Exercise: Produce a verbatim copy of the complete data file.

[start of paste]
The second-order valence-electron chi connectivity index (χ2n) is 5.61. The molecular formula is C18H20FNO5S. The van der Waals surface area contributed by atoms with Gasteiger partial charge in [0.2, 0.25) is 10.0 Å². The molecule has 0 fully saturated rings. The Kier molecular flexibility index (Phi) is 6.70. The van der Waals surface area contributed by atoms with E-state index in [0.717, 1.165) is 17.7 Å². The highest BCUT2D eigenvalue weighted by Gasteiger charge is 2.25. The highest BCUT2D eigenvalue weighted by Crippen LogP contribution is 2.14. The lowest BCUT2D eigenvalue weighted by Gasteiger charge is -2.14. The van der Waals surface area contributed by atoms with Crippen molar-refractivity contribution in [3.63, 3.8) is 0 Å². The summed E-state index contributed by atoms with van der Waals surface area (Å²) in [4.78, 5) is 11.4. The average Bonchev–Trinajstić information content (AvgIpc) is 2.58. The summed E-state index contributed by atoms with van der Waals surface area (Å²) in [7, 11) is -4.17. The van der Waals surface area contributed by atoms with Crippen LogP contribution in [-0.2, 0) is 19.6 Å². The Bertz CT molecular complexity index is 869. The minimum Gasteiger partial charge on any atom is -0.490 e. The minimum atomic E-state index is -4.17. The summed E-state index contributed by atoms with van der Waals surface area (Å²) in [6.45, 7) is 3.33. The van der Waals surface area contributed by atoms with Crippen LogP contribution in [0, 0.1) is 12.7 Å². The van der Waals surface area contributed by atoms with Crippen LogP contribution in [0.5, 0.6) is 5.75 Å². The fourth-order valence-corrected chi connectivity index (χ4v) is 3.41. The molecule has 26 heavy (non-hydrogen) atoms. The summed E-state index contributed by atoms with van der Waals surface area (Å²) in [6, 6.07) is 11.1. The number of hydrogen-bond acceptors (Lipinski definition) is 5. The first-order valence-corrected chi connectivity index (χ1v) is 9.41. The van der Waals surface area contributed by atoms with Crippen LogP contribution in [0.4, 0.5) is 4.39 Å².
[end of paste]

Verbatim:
The second-order valence-electron chi connectivity index (χ2n) is 5.61. The molecular formula is C18H20FNO5S. The van der Waals surface area contributed by atoms with Gasteiger partial charge in [0.2, 0.25) is 10.0 Å². The molecule has 0 fully saturated rings. The Kier molecular flexibility index (Phi) is 6.70. The van der Waals surface area contributed by atoms with E-state index in [0.717, 1.165) is 17.7 Å². The highest BCUT2D eigenvalue weighted by Gasteiger charge is 2.25. The highest BCUT2D eigenvalue weighted by Crippen LogP contribution is 2.14. The lowest BCUT2D eigenvalue weighted by Gasteiger charge is -2.14. The van der Waals surface area contributed by atoms with Crippen molar-refractivity contribution in [3.63, 3.8) is 0 Å². The summed E-state index contributed by atoms with van der Waals surface area (Å²) in [4.78, 5) is 11.4. The average Bonchev–Trinajstić information content (AvgIpc) is 2.58. The summed E-state index contributed by atoms with van der Waals surface area (Å²) in [7, 11) is -4.17. The van der Waals surface area contributed by atoms with Crippen LogP contribution in [-0.2, 0) is 19.6 Å². The Bertz CT molecular complexity index is 869. The minimum Gasteiger partial charge on any atom is -0.490 e. The minimum atomic E-state index is -4.17. The summed E-state index contributed by atoms with van der Waals surface area (Å²) in [6.45, 7) is 3.33. The van der Waals surface area contributed by atoms with Crippen LogP contribution in [0, 0.1) is 12.7 Å². The van der Waals surface area contributed by atoms with Crippen LogP contribution in [0.5, 0.6) is 5.75 Å². The fourth-order valence-corrected chi connectivity index (χ4v) is 3.41. The molecule has 26 heavy (non-hydrogen) atoms. The summed E-state index contributed by atoms with van der Waals surface area (Å²) in [6, 6.07) is 11.1. The number of hydrogen-bond acceptors (Lipinski definition) is 5. The first-order valence-corrected chi connectivity index (χ1v) is 9.41. The van der Waals surface area contributed by atoms with Crippen LogP contribution in [0.4, 0.5) is 4.39 Å².